What is a lateral internal sphincterotomy?
A lateral internal sphincterotomy is an operation used to treat chronic anal fissures. This procedure helps improve blood supply and heals fissures by lowering the resting pressure of the internal anal sphincter.
It is a minor operation performed under local or general anesthesia and does not require an extended hospital stay for recovery.
What to expect with a lateral internal sphincterotomy
A lateral internal sphincterotomy becomes an option after you've tried other treatments. If your symptoms remain severe, your doctor may recommend this procedure.
This treatment happens while you're under either general or local anesthesia. This means you might be fully asleep or in a very calm, sleepy state. Plan to have someone drive you home afterward. While you're relaxed and possibly also asleep, your doctor makes a small cut into the group of muscles that control your bowel movements. This releases the tension in the muscles. When they're tight, that makes it difficult for your fissure to heal.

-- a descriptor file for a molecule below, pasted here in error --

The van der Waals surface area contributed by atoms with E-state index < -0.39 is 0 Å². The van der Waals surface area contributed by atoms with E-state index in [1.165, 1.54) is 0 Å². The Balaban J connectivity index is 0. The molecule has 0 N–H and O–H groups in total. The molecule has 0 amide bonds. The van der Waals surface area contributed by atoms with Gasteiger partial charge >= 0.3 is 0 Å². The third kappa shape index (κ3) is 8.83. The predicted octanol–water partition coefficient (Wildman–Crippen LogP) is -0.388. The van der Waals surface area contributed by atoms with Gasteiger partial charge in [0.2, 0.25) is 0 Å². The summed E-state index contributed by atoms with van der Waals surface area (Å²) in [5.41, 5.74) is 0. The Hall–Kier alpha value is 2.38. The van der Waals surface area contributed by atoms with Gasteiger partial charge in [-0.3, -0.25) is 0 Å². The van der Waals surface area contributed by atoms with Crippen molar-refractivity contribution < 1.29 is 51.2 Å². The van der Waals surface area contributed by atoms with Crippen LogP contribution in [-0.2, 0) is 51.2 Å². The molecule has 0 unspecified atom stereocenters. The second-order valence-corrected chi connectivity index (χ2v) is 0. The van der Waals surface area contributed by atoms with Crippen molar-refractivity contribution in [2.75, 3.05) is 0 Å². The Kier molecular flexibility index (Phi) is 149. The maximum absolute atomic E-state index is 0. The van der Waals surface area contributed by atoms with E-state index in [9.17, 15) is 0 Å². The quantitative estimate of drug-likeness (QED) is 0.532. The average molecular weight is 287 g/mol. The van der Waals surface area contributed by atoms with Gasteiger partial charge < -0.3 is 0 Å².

After the surgery, the strong pain you had before may disappear in a matter of days. It can take up to six weeks for you to heal completely. Be sure to get plenty of rest during this time and try to walk a little bit every day. Drink plenty of fluids and continue to eat a high-fiber diet. Sitz baths, which are shallow warm baths that you sit in, can help you stay comfortable. It's common to see some blood when you move your bowels. Some people have trouble controlling their bowels right after surgery. This can improve as your incisions heal.
Common conditions requiring a lateral internal sphincterotomy
Anal fissures can be extremely painful. They can produce bright red blood when you have a bowel movement. Simple procedures like Botox injections and over-the-counter stool softeners are usually the first treatments. That's because most doctors try to avoid surgery if it's not necessary. However, this procedure can bring relief if nothing else works.